Andrew Reed | March 12, 2018

EAGLE – Shirley Rau stands at the door way — every day — to greet students as they enter her North Star Public Charter School classroom.

Good morning... How are you? 

What are your plans for this weekend?

She's making a connection and building trust with her high school students. The effort is paying off. North Star Charter owns some of the best standardized test scores in the state, attendance is high and discipline incidents are low.

“What we are seeing is incredible,” said Shay Davis, the elementary school principal.

North Star Charter staff started a strategic effort three years ago to develop student-teacher relationships.

For example, Melissa Andersen, the secondary principal at North Star Charter, walks the halls every morning, lunch and afternoon asking students fun facts about themselves.

The concept: When the adults spend time and effort to show students they care about their lives and education, the students, in turn, want to spend time in class with the teachers. Attendance improves. Grades go up. "If students aren't happy they aren't going to learn," said Andersen. "Let's make them feel welcomed and not just another face on campus."

How it works

Seven teachers sit in a small conference room with coffee and a notebook on a Friday morning at North Star Charter. It's training day as these new teachers learn about "The Aspirations Framework" — a strategy to create a healthy teaching and learning environment.

Lisa Lande, the director of field services at the Quaglia Institute for School Voice and Aspirations, is facilitating the training and every teacher at North Star Charter has gone through her exercises in the last three years. Lande is training on "school voice" within three topics:

  • Self-worth: In order for students and adults to have aspirations, each needs to feel accepted as a unique individual and valued for the contributions he or she makes to the collective school community. They should know that someone at school believes in them, and feel that their effort and perseverance in life and learning are recognized.
  • Engagement: Schools must foster a learning environment for students and adults where they can experience fun and excitement. Adults and students alike need opportunities to be creative and act upon their curiosities, while taking healthy risks, free of fears typically associated with failure or success.
  • Purpose: Schools, and the individuals within them, must be encouraged to reflect and act on who they are and what they want to become. Students and adults must be given opportunities to lead and share responsibility in achieving their individual and collective goals. They require others to expect their best effort and provide support as they grow in confidence to take action toward a meaningful, productive, and difference-making future.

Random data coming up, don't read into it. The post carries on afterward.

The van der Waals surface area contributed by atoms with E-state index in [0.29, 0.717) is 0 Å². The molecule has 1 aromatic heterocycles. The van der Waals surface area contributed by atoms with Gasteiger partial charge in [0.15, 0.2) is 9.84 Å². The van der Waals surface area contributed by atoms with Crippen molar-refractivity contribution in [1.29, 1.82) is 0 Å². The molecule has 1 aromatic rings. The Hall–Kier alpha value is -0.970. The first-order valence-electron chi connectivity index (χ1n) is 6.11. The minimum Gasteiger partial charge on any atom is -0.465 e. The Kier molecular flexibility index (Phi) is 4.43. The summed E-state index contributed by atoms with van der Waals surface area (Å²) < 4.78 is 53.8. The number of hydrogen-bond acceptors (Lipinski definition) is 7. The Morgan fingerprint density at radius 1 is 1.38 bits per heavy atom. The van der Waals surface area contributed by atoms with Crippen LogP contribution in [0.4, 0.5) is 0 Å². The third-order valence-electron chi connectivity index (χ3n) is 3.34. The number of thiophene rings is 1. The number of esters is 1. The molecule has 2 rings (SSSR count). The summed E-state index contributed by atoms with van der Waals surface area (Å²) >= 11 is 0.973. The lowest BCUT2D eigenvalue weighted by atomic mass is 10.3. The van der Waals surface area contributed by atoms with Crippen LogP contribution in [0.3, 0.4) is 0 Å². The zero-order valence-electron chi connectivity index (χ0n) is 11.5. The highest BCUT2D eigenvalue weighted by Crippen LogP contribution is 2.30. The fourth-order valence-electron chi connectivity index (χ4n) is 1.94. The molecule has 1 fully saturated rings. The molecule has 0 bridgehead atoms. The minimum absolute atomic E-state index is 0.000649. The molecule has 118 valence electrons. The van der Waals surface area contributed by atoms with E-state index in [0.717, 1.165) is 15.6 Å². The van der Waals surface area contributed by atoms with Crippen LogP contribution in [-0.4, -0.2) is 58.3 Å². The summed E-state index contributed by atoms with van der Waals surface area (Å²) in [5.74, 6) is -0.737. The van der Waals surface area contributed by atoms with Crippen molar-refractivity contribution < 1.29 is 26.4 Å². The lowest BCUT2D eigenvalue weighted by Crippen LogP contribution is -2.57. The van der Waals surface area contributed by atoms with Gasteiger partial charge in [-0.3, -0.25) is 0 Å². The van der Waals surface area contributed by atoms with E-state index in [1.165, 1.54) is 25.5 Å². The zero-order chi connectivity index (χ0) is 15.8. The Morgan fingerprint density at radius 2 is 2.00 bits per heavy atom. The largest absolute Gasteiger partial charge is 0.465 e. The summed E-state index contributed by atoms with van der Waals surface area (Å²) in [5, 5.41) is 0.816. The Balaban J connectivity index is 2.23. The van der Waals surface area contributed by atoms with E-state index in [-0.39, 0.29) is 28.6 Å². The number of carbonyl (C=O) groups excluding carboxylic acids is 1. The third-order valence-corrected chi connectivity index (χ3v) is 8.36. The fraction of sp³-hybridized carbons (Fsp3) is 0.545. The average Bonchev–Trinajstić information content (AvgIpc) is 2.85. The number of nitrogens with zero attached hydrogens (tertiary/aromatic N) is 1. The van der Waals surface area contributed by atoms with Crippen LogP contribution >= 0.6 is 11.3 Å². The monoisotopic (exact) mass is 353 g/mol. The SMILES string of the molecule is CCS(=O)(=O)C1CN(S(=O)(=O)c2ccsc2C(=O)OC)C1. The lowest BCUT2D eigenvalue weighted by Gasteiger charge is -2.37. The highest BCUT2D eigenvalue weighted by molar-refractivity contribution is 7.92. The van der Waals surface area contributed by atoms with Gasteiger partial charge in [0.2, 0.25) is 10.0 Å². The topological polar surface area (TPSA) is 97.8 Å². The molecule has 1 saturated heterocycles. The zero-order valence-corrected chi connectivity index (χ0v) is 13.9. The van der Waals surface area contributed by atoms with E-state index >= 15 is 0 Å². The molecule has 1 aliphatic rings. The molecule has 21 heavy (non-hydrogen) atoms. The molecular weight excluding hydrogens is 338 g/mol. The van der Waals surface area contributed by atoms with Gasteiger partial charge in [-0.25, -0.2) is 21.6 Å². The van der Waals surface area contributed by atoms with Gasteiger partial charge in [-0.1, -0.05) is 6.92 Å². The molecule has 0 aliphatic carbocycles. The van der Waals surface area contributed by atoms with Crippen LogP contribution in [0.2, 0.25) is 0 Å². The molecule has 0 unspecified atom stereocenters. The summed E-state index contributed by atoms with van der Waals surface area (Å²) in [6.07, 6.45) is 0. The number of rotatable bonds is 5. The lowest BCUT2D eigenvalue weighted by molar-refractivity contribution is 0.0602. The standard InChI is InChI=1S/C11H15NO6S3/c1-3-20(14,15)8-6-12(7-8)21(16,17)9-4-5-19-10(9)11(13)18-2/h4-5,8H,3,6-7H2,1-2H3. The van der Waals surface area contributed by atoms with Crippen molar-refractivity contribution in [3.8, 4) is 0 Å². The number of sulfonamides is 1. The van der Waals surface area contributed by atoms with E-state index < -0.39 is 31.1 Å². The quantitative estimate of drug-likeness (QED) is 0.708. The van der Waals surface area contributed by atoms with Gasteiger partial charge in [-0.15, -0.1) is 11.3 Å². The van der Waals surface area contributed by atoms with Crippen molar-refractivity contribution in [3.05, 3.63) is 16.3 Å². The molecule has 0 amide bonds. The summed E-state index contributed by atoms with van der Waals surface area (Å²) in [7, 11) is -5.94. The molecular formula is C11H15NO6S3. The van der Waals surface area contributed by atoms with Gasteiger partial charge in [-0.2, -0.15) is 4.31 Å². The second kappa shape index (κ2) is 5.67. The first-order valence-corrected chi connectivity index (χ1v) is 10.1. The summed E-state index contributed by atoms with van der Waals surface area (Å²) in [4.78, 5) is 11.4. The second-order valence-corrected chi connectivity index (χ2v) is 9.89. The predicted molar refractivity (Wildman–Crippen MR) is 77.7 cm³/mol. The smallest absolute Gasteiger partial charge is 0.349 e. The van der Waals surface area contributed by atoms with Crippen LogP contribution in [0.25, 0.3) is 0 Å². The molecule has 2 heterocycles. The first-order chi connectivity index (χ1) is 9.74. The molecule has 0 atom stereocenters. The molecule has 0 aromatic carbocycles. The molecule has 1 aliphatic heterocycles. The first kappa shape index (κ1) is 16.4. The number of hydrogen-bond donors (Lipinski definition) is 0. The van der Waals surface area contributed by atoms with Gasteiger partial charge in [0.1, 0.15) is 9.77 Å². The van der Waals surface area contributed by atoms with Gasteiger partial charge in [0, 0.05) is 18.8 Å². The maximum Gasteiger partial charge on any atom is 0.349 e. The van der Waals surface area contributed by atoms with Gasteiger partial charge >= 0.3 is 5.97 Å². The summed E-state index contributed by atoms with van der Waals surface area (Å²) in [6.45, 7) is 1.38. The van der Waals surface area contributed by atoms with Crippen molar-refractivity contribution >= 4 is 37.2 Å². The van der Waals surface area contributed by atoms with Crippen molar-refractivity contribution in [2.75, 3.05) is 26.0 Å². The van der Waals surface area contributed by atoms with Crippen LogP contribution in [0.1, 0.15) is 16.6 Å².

Lande's goal is to help teachers re-imagine learning with a true partnership between students and teachers.

"Schools across the world are working to increase student engagement and achievement in the classroom," Lande said. "We believe the starting place for making this happen is to build strong relationships within the school community and to make sure every student and teacher knows their voice is heard and valued."

Lisa Lande
Lisa Lande

"When students have self-worth, they are six times more likely to be motivated to learn."

 — Lisa Lande

Rau has taught for 30 years with experience at a university, private school and public school. She believes student voice is critical in the classroom. After each lesson, she hosts a "freeway discussion" — an opportunity for students to give feedback about what they learned. This ties student voice with student-teacher relationships.

Rau listens and writes down the feedback to improve her future lesson plans. She is building trust within her students, which opens a two way dialogue — a conversation about learning.

"I am not talking to them about what they should do, we are working in partnership, negotiating new ways of approaching reading, writing and learning," she said. "Students are very knowledgeable about how they engage and learn.  They can be insightful in their recommendations about approaches to learning."


Ashley Bull (right) critiques a writing assignment with classmates.

The student-teacher connection changed Ashley Bull's view on education. The senior enrolled at North Star Charter in the eighth grade after struggling to fit in at Eagle Middle School. She felt no connection with her teachers and rarely got feedback on coursework.

"I struggled to want to learn," Ashley said. "Everyone was in their own bubble and I had no relationship with my teachers."

An element to a student-teacher relationship at North Star Charter is helping students find a significant and lifelong meaning in their education. Human connection is a key factor for teachers who understand the importance of making students feel like they are somebody important.

"All too often, the discussions in classrooms are teacher-run with teachers ‘cold-calling' students," Rau said. "As a result, there is limited opportunity for students to advance new avenues of inquiry — in particular, inquiry into the framework behind the curriculum, the way in which things are taught."

Ashley feels she has a voice on the North Star Charter campus and a say in her education. She owns a 3.0 grade-point average and plans to attend Brigham Young University–Idaho in the fall.

"It’s my voice, it’s a way to communicate, to make connections, to share ideas," she said. " Student voice is important, we all hold different views and beliefs, so why should we expect that students view things the same way that teachers or parents do."

North Star Charter administrators say developing student-teacher relationships changes school culture and improves test scores.

If you have examples of teaching and learning for our series Inspire Idaho, contact Andrew Reed at [email protected]